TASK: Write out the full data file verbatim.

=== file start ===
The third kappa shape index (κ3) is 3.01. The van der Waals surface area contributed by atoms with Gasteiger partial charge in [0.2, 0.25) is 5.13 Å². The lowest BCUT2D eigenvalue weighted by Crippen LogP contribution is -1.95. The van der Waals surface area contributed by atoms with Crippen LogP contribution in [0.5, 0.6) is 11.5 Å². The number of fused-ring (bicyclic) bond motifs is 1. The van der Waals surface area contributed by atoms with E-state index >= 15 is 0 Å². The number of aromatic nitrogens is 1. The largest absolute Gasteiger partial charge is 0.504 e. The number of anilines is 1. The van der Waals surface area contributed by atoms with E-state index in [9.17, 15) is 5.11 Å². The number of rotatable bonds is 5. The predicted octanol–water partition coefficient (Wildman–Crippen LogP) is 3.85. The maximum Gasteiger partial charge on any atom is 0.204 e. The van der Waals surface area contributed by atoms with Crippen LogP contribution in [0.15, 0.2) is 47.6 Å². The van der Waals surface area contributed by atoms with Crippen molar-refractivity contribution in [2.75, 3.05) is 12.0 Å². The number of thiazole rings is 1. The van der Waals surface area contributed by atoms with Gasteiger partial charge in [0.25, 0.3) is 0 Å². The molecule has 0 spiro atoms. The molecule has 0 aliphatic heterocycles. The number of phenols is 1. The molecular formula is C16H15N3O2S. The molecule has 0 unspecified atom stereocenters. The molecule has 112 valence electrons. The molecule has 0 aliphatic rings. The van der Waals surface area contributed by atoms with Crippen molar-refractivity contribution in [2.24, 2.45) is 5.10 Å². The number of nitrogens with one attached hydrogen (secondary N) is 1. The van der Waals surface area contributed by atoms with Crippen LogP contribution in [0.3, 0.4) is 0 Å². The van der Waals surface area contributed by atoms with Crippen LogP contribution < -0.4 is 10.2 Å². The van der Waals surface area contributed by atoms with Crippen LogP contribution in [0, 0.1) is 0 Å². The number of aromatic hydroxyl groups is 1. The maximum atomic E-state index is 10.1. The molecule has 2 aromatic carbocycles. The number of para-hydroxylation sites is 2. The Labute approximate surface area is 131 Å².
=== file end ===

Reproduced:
The third kappa shape index (κ3) is 3.01. The van der Waals surface area contributed by atoms with Gasteiger partial charge in [0.2, 0.25) is 5.13 Å². The lowest BCUT2D eigenvalue weighted by Crippen LogP contribution is -1.95. The van der Waals surface area contributed by atoms with Crippen LogP contribution in [0.5, 0.6) is 11.5 Å². The number of fused-ring (bicyclic) bond motifs is 1. The van der Waals surface area contributed by atoms with E-state index >= 15 is 0 Å². The number of aromatic nitrogens is 1. The largest absolute Gasteiger partial charge is 0.504 e. The number of anilines is 1. The van der Waals surface area contributed by atoms with E-state index in [9.17, 15) is 5.11 Å². The number of rotatable bonds is 5. The predicted octanol–water partition coefficient (Wildman–Crippen LogP) is 3.85. The maximum Gasteiger partial charge on any atom is 0.204 e. The van der Waals surface area contributed by atoms with Crippen LogP contribution in [0.15, 0.2) is 47.6 Å². The van der Waals surface area contributed by atoms with Crippen molar-refractivity contribution in [2.75, 3.05) is 12.0 Å². The number of thiazole rings is 1. The van der Waals surface area contributed by atoms with Gasteiger partial charge in [0.25, 0.3) is 0 Å². The molecule has 0 spiro atoms. The molecule has 0 aliphatic heterocycles. The number of phenols is 1. The molecular formula is C16H15N3O2S. The molecule has 0 unspecified atom stereocenters. The molecule has 112 valence electrons. The molecule has 0 aliphatic rings. The van der Waals surface area contributed by atoms with Crippen molar-refractivity contribution in [2.24, 2.45) is 5.10 Å². The number of nitrogens with one attached hydrogen (secondary N) is 1. The van der Waals surface area contributed by atoms with Crippen LogP contribution in [0.3, 0.4) is 0 Å². The van der Waals surface area contributed by atoms with Crippen LogP contribution < -0.4 is 10.2 Å². The van der Waals surface area contributed by atoms with Crippen LogP contribution in [0, 0.1) is 0 Å². The number of aromatic hydroxyl groups is 1. The maximum atomic E-state index is 10.1. The molecule has 2 aromatic carbocycles. The number of para-hydroxylation sites is 2. The Labute approximate surface area is 131 Å².